This weekend I completed my final sprint distance race in my inaugural triathlon season, leaving one last event for the season my first Olympic distance triathlon. This last sprint marked the end of a very race/event heavy September consisting of steady training hours and races every weekend. The goal was to prepare and push myself, with this triathlon marking the start of my final two week taper for my Olympic distance race. Of course I pushed pretty hard up to this point and on Monday I was unsure if I could come back from the state of exhaustion I had pushed myself (detailed here). As this was not my major race I did little to specifically prepare for this race, but I did cut back the effort for the week to give myself a chance of completing this race. By race day I figured I had gotten back to about 40-50% recovered if that, my muscles still felt a bit slow and heavy.
The Lake Lanier Triathlon is hosted on the scenic Lake Lanier Islands and resort in Northern Georgia. Think one part natural scenic nature enjoyment with two parts heavy tourism mixed with rides and heavy cement landscapes. The triathlon would start at a popular boat hangout, Sunset Cove, moving into a bike leg through the park and out to the hilly surrounding roads and ending with a final run through the campground areas of the park. This race usually marks the conclusion of triathlon race season in Georgia as its on the border of shifting fall and summer temperatures, leading to a huge turnout of over 900+ participants.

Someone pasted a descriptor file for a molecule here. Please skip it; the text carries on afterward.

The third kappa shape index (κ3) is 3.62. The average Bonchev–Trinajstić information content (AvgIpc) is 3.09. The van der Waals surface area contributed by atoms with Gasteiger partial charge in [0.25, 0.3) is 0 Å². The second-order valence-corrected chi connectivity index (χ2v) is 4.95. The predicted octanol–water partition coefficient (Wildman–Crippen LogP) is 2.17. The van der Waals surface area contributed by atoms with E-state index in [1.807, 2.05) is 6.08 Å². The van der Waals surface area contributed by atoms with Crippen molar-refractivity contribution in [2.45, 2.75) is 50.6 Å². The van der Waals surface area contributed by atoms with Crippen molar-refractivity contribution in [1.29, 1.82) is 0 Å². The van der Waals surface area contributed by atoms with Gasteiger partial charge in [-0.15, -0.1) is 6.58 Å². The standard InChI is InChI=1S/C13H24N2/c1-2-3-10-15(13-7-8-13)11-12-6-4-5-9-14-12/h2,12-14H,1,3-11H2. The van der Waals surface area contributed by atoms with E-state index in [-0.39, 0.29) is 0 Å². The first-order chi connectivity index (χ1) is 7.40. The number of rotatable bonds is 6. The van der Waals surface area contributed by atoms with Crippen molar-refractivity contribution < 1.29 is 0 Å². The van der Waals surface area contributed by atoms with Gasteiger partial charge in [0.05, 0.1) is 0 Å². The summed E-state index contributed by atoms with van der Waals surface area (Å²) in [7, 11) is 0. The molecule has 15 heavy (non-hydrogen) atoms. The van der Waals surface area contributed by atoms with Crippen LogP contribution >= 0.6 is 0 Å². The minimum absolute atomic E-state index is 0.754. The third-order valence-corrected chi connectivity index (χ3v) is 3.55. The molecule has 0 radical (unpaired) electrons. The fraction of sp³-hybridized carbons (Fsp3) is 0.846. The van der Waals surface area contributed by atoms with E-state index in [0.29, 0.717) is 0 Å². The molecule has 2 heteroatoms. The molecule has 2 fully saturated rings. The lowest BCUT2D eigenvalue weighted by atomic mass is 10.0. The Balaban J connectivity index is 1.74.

The race providers handle this well by requiring a mandatory bike check in the day before and by issuing body tattoos to reduce race morning sharpie marking congestion. Overall the logistics worked perfectly and the process of using temporary tattoos and leaving the bike the day before were new to me and added a spice of something different to my triathlon experience.
One of the cool things about this race for me was that a friend of mine had a lake house and boat not too far from this race location and I was able to participate in my race and enjoy a relaxing Saturday out on the lake. Oddly enough we docked the boat at Sunset Cove and I spent some time swimming the course, guardedly as boats were all over the place. Additionally I scoped things out, figuring where everything would be and their overall logistics. I noticed that from the swim conclusion we had to go over a dock and then up a hill, adding 3/10ths of a mile uphill climb to our swim leg. I enjoyed swimming and relaxing the rest of the evening, but I learned for my next event not to eat Mexican food, even mild and dull looking dishes before a race! All ended up ok in the end though, albeit a little scary for a while race morning.